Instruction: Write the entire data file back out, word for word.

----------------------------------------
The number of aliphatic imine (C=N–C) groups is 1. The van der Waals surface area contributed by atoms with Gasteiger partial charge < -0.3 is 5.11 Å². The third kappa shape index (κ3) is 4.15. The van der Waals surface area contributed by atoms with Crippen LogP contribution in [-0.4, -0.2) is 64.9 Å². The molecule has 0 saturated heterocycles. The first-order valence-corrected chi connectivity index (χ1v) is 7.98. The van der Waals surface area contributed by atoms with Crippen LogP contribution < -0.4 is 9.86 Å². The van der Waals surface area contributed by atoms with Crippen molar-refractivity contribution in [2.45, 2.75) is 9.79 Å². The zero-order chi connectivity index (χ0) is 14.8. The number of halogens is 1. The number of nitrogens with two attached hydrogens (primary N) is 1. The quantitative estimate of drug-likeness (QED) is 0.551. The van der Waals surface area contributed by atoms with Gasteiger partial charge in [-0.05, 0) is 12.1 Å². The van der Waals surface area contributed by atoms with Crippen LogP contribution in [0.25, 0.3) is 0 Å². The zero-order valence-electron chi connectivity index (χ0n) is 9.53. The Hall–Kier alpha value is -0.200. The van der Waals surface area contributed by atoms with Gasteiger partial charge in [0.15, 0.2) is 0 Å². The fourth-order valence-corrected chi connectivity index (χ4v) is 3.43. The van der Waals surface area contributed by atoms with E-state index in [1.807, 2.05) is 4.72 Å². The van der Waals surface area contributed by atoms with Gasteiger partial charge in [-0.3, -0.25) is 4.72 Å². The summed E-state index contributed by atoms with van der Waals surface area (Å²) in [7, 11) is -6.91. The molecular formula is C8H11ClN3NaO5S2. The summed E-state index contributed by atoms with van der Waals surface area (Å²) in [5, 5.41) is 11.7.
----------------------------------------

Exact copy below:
The number of aliphatic imine (C=N–C) groups is 1. The van der Waals surface area contributed by atoms with Gasteiger partial charge < -0.3 is 5.11 Å². The third kappa shape index (κ3) is 4.15. The van der Waals surface area contributed by atoms with Crippen LogP contribution in [-0.4, -0.2) is 64.9 Å². The molecule has 0 saturated heterocycles. The first-order valence-corrected chi connectivity index (χ1v) is 7.98. The van der Waals surface area contributed by atoms with Crippen LogP contribution < -0.4 is 9.86 Å². The van der Waals surface area contributed by atoms with Crippen molar-refractivity contribution in [2.45, 2.75) is 9.79 Å². The zero-order chi connectivity index (χ0) is 14.8. The number of halogens is 1. The number of nitrogens with two attached hydrogens (primary N) is 1. The quantitative estimate of drug-likeness (QED) is 0.551. The van der Waals surface area contributed by atoms with Gasteiger partial charge in [-0.05, 0) is 12.1 Å². The van der Waals surface area contributed by atoms with Crippen LogP contribution in [0.25, 0.3) is 0 Å². The zero-order valence-electron chi connectivity index (χ0n) is 9.53. The Hall–Kier alpha value is -0.200. The van der Waals surface area contributed by atoms with Gasteiger partial charge in [0.15, 0.2) is 0 Å². The fourth-order valence-corrected chi connectivity index (χ4v) is 3.43. The van der Waals surface area contributed by atoms with E-state index in [1.807, 2.05) is 4.72 Å². The van der Waals surface area contributed by atoms with Gasteiger partial charge in [-0.3, -0.25) is 4.72 Å². The summed E-state index contributed by atoms with van der Waals surface area (Å²) in [7, 11) is -6.91. The molecular formula is C8H11ClN3NaO5S2. The summed E-state index contributed by atoms with van der Waals surface area (Å²) in [5, 5.41) is 11.7.